"Der Fernseher (Telelekstroskop)",
Wien, Mittwoch 9 März 1898, n°1466, p.5.
Nous publions ici une traduction en anglais d'un des articles parus à Vienne dans les premiers mois 1898 rapportant la démonstration, apparemment réussie, d'une transmission d'images à distance recourant au Fernseher (Telelekstroskop) pour lequel Jan Szczepannik et Ludwig Kleiberg avait obtenu du Patent Office un brevet le 24 février de la même année.
Pour traduire le mot "Fernseher", qui désigne toujours aujourd'hui en allemand le récepteur de télévision, on a ici utilisé le terme "Televisor" que Baird utilisera dans les années 30.
L'article occupe une pleine page, avec quasi deux tiers de la page occupés par la reproduction de quatre des figures du brevet. Les mentions d'exclusivité et d'interdiction de reproduction qui figurent en haut de l'article laissent penser qu'il s'agit bien de la première présentation publique de l'appareil. Le neuvième paragraphe mentionne cependant un article précédent, qui était probablement moins détaillé dans la description technique.
Les premiers paragraphes reprennent, de manière plus succinte, la description du Fernseher tel qu'on la connaissait déjà à partir du brevet. L'intérêt de l'article réside surtout dans les paragraphes suivants. On y apprend :
1. Que Szczepanik pense déjà à perfectionner son appareil en vue de sa démonstration à l'Exposition universelle de Paris (1900).
2. Que c'est Ludwig Kleinberg, l'associé de Szczepanik, qui partage avec lui le bénéfice du brevet et qui, en tant que banquier est probablement son sponsor, qui pense aux applications pratiques de l'appareil, et en particulier la possibilité de l'utiliser pour le divertissement des foules, mais aussi pour des utilisations similaires à celles du télégraphe et du téléphone, y compris des applications militaires.
3. L'article nous surtout que l'appareil a été construit par l'architecte Habrich et qu'il a fonctionné avec succès. Il y a malheureusement peu de précisions sur ce succès : qui étaient les "hôtes choisis", quel type d'images ont été transmises, pendant combien de temps et avec quelle qualité ?
La traduction de l'allemand vers l'anglais est due à Nils Klevjer Aas
The Televisor (Telelektroskop)
(Exclusive to the Reichswehr) (Reproduction prohibited)
Facta, non verba!
The above outline shows the design of the electrical television, which has been invented by Jan Szczepanik. We are thankful for the use of this drawing to the technician’s patron, Mr Ludwig Kleinberg of Vienna.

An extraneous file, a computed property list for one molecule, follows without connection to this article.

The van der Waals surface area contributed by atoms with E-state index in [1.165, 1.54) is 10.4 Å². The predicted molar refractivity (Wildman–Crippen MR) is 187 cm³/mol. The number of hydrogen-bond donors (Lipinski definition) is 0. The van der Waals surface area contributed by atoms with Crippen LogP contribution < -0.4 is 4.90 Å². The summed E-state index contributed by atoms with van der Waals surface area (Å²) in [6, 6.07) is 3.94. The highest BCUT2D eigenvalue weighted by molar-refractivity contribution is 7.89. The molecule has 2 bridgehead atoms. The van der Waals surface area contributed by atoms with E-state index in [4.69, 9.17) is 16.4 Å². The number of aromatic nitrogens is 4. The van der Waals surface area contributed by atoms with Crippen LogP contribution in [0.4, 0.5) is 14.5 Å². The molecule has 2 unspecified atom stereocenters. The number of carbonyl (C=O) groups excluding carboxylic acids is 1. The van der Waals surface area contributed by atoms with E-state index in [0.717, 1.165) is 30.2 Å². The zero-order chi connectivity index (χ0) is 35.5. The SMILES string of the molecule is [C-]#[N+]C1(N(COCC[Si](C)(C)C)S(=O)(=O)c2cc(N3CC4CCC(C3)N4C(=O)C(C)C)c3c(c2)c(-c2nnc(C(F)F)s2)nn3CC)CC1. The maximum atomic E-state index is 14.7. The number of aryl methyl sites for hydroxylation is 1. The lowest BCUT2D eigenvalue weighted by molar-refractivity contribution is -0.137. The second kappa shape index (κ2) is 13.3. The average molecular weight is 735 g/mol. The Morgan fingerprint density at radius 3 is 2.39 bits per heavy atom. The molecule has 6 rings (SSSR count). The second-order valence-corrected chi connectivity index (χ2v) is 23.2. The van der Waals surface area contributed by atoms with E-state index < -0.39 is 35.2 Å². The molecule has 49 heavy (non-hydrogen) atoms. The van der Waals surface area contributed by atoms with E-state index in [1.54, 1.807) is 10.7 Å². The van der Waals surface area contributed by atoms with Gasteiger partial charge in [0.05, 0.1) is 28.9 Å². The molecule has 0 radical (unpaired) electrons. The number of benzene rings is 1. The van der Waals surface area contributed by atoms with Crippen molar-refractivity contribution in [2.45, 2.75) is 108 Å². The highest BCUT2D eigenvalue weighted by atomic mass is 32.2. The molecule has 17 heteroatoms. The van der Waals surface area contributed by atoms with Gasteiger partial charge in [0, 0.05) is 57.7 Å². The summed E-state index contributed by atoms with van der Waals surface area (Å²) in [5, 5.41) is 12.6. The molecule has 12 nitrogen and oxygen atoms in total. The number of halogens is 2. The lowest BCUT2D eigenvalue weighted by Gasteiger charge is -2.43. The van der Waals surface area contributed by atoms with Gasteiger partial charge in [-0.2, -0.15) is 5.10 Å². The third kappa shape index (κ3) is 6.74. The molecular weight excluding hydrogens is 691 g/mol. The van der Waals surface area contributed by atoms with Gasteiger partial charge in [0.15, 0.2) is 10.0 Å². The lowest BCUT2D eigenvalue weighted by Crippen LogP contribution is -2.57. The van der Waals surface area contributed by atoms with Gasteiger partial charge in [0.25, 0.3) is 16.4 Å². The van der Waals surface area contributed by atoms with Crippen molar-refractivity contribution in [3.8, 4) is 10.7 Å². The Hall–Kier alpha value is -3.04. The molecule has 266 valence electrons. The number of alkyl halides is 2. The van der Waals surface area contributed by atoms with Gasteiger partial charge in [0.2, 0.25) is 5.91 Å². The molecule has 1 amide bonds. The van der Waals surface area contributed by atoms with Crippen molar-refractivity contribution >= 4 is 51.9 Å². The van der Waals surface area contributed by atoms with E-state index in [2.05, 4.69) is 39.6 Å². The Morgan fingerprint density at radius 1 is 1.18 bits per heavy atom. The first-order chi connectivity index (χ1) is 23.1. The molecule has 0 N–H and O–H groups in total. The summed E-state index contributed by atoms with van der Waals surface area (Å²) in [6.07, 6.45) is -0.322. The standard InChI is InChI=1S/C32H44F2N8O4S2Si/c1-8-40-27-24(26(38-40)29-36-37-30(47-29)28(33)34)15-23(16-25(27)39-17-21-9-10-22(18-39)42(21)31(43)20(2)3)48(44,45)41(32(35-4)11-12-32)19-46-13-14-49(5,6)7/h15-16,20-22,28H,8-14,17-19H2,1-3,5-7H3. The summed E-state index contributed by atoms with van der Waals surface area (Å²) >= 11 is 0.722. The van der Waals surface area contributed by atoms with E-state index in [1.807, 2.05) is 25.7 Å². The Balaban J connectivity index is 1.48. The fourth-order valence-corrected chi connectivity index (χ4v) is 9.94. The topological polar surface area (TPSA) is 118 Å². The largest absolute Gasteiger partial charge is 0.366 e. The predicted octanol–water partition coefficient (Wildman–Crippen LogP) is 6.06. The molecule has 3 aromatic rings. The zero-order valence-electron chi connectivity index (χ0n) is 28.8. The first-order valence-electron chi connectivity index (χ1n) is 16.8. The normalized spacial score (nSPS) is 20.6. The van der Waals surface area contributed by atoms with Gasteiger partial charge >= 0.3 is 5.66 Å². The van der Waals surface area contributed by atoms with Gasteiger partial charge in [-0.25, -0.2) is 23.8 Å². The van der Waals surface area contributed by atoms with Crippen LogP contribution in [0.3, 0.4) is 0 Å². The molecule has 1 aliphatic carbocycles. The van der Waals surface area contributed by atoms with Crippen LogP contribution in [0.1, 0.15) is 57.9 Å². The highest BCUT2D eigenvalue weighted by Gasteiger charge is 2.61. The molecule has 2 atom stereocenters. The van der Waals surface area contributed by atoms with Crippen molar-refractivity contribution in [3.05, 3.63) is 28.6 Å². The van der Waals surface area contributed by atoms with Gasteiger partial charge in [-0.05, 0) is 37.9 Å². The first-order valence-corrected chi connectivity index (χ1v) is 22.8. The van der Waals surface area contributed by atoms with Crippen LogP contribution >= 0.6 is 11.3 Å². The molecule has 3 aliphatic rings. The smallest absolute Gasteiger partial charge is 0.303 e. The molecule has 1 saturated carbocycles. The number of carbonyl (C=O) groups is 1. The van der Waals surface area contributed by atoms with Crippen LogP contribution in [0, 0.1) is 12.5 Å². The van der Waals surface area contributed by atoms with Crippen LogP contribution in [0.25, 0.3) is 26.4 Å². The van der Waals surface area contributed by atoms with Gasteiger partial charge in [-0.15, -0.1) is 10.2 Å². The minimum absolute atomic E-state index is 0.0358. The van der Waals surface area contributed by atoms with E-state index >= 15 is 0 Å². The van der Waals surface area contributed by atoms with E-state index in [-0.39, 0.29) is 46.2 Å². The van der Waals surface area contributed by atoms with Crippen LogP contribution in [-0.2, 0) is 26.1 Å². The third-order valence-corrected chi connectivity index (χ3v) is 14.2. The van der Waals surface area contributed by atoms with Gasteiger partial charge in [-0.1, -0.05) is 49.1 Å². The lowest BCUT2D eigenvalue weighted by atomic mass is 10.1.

Anyone who observes the drawing in connection with the short text that we are publishing on it, will reach the conclusion, which we have also reached, that it is possible to transmit optical phenomena over distance by means of the televisor.
Szczepanik’s invention is important, it is amusing and subtle.
Its particular feature is the admiration it evokes in the logical mind: 1. The principle, that a picture may be broken up into series of points for the purpose of transmission, and that these points appear in an uninterrupted stream on a screen, which has the capacity to transform the differences in light [intensity] into variations in an electrical current. 2. The ability, due to the fallible design of the human eye, of perceiving a series of rapidly following dots of light in the pattern of a figure as the figure itself.
In order to understand the televisor it is necessary to have a knowledge of the general laws of physics:
When optical impulses reaches the human eye in intervals, which are shorter than 1/10 of a second, the eye is not capable of distinguishing one impulse from the next, but will rather perceive them as one continuous impulse.
Selenium possesses the particularity that its capacity for producing electric charges is dependent on the degree to which it is illuminated.
G is the object whose picture is to be transmitted. It is placed in front of a narrow slit between the screens v and v¹ of the transmitter apparatus (A), behind which a narrow, linear mirror a is oscillating on the axis c in synchronisation with the electromagnet E, like the key of a Morse device. The light beam which falls on this mirror line from G are reflected to a second, vertically mounted line mirror a. Both mirrors are anchored to electromagnets connected to the same electrical circuit, and are oscillating synchronously. The linear picture captured by the first mirror is reproduced on the second mirror as a series of dots of light, which are reflected onto a Selenium cell (S). The Selenium illuminated in this manner changes its capacity to act as an electric conductor with the intensity and colour of the light which reaches it.